Long Distance Call

Where is Our WFH Workspace Empathy?

Let’s be honest, we are already getting tired of hearing about COVID-19. It dominates our media headlines. It is leading to the cancellation of many events and conferences. Company policies are invading our mailboxes. The resulting panic is emptying our supermarket shelves. As much as we want to ignore it, this disease is having a significant impact on our lives as it moves throughout the world.

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Many of us are struggling to work from home due to insufficient workspace

The Only One

If we consider the usual WFH setup, casual remote workers have a far less sophisticated setup than they utilise in the office. Numerous tweets coupled with my own experiences over the years point to the lonely laptop and mobile phone. The vast multi-screen office setup with high specification PC and fixed phone definitely pales in comparison. While in my university days working with a single screen was comfortable, the reality is it is far easier to scale up monitor use than it is to scale down. Nowadays, context switching on a single monitor for me is immensely infuriating. I’ve been spoiled by having multiple screens.

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Many of us have been spoiled with PCs connected to multiple monitors

Your New Twin Size Bed

The expectation that all team members have a dedicated workspace at home needs to be rapidly corrected. Lacking a space to work at home has a massively detrimental impact on productivity.

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Not all of us have a dedicated space to work at home. My space is currently the kitchen table next to my son’s changing mat and nappies!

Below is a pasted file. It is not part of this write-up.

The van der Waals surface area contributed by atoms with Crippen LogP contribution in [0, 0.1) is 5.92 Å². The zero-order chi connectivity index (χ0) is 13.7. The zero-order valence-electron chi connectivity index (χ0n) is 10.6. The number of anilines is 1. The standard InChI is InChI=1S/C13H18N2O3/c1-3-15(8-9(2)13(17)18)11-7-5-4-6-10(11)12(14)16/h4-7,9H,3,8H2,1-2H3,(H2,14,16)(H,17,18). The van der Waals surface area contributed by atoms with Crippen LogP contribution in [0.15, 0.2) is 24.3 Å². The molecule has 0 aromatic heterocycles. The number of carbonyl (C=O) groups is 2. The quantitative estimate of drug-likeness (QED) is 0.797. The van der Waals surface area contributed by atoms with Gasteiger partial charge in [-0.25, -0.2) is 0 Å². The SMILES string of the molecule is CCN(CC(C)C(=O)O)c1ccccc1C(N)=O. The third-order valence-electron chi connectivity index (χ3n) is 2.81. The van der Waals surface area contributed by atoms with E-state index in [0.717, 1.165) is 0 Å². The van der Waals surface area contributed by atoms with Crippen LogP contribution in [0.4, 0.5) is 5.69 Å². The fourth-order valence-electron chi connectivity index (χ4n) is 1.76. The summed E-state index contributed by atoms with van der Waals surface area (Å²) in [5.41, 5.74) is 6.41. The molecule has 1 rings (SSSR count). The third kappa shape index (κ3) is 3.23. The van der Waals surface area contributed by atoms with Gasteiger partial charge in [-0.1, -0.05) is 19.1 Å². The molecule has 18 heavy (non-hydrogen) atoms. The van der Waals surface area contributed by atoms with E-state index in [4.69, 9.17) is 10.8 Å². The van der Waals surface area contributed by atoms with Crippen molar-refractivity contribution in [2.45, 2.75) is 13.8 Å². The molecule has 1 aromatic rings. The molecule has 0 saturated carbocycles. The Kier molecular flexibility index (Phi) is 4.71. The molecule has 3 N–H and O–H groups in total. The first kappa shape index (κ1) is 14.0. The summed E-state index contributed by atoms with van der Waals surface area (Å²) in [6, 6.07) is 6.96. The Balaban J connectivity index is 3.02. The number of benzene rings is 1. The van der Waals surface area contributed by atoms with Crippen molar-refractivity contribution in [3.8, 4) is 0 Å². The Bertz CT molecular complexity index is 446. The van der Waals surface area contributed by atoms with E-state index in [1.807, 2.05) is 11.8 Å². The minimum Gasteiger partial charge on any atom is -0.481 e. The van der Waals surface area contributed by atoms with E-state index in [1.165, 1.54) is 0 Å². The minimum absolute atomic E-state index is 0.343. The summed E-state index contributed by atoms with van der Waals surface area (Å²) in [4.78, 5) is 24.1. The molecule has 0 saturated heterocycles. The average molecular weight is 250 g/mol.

Video Phone

Connectivity software and collaboration tooling is imperative in our quest for remote working productivity. Yet historical investment in such software is often an afterthought.

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High quality collaboration tools such as peer to peer video and screen sharing should be a focus in times of normality rather than an afterthought for times of panic

Bad Connection

The world right now exhibits a strong and ignorant it works for me attitude. We have all shared a laugh or two at those stockpiling tinned food, pasta, hand wash a toilet paper, but to name a few. On the day I write this we have been unable to secure the nappies and formula we need for our infant son. We are clearly part of the minority group that only purchase what they need. Warnings to take what you need to ensure others can also obtain what they need are definitely being ignored. How people have the time to try numerous shops every day to find new stock of items to pilfer is beyond me.

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With high numbers of us establishing remote connections to the office, some such as myself are left out in the code with freezing connections

Anybody Seen My Baby?

Over the next few months our work and personal lives are going to collide together into an ugly mess of inactivity. Conference calls will be interrupted by family members and neighbours. With my quintessential self-deprecating humour, I joke about my infant son and husband joining the stand up. However, the reality is that a baby’s cry breaking through in the middle of a planning call leaves me feeling very raw and exposed to colleagues. Until I take the financial hit and sort out a dedicated space this will continue to be a problem. Even once a dedicated space is found, I will continue to battle to be heard through the noise of my neighbours ongoing construction work.

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It’s time to put down the toilet roll and show some empathy people, both while working remotely and enjoying our homes!

Lead software engineer with a strong interest in Agile, UX and Usability. Lover of cooking, tea, photography and gin!

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